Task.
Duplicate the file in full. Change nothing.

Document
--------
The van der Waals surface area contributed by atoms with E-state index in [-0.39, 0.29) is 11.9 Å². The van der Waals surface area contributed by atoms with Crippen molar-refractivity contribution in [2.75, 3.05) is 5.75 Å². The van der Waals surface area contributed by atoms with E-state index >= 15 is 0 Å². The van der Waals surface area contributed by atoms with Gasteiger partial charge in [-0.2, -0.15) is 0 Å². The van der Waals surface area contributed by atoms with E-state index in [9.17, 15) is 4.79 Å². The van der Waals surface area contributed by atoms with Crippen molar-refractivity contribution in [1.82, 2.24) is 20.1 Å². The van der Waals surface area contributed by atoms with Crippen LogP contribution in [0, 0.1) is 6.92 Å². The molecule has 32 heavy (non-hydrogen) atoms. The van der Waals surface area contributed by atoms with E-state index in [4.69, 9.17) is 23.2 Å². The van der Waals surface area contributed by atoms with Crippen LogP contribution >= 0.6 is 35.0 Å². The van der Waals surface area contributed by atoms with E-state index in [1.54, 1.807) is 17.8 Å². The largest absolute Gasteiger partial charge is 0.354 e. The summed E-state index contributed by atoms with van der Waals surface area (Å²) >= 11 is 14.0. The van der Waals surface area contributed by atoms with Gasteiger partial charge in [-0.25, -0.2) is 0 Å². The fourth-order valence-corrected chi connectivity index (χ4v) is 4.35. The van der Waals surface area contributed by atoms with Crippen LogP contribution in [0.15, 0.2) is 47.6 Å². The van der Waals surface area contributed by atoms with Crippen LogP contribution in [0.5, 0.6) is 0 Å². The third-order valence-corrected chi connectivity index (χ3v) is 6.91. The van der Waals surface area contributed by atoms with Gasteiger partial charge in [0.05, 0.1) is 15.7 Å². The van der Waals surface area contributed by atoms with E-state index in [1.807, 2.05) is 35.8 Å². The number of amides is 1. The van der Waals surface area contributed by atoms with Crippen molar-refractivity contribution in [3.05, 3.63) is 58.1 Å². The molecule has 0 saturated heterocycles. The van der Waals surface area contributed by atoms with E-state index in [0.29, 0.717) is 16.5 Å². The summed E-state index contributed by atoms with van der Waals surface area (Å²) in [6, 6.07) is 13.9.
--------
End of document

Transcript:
The van der Waals surface area contributed by atoms with E-state index in [-0.39, 0.29) is 11.9 Å². The van der Waals surface area contributed by atoms with Crippen molar-refractivity contribution in [2.75, 3.05) is 5.75 Å². The van der Waals surface area contributed by atoms with E-state index >= 15 is 0 Å². The van der Waals surface area contributed by atoms with Gasteiger partial charge in [-0.2, -0.15) is 0 Å². The van der Waals surface area contributed by atoms with E-state index in [9.17, 15) is 4.79 Å². The van der Waals surface area contributed by atoms with Crippen molar-refractivity contribution in [1.82, 2.24) is 20.1 Å². The van der Waals surface area contributed by atoms with Crippen LogP contribution in [0, 0.1) is 6.92 Å². The molecule has 32 heavy (non-hydrogen) atoms. The van der Waals surface area contributed by atoms with E-state index in [4.69, 9.17) is 23.2 Å². The van der Waals surface area contributed by atoms with Crippen LogP contribution >= 0.6 is 35.0 Å². The van der Waals surface area contributed by atoms with E-state index in [1.54, 1.807) is 17.8 Å². The largest absolute Gasteiger partial charge is 0.354 e. The summed E-state index contributed by atoms with van der Waals surface area (Å²) >= 11 is 14.0. The van der Waals surface area contributed by atoms with Gasteiger partial charge in [-0.25, -0.2) is 0 Å². The fourth-order valence-corrected chi connectivity index (χ4v) is 4.35. The van der Waals surface area contributed by atoms with Crippen LogP contribution in [0.15, 0.2) is 47.6 Å². The van der Waals surface area contributed by atoms with Crippen LogP contribution in [0.5, 0.6) is 0 Å². The third-order valence-corrected chi connectivity index (χ3v) is 6.91. The van der Waals surface area contributed by atoms with Gasteiger partial charge in [0.05, 0.1) is 15.7 Å². The van der Waals surface area contributed by atoms with E-state index in [1.807, 2.05) is 35.8 Å². The number of amides is 1. The van der Waals surface area contributed by atoms with Crippen molar-refractivity contribution in [3.05, 3.63) is 58.1 Å². The molecule has 0 saturated heterocycles. The van der Waals surface area contributed by atoms with E-state index in [0.29, 0.717) is 16.5 Å². The summed E-state index contributed by atoms with van der Waals surface area (Å²) in [6, 6.07) is 13.9.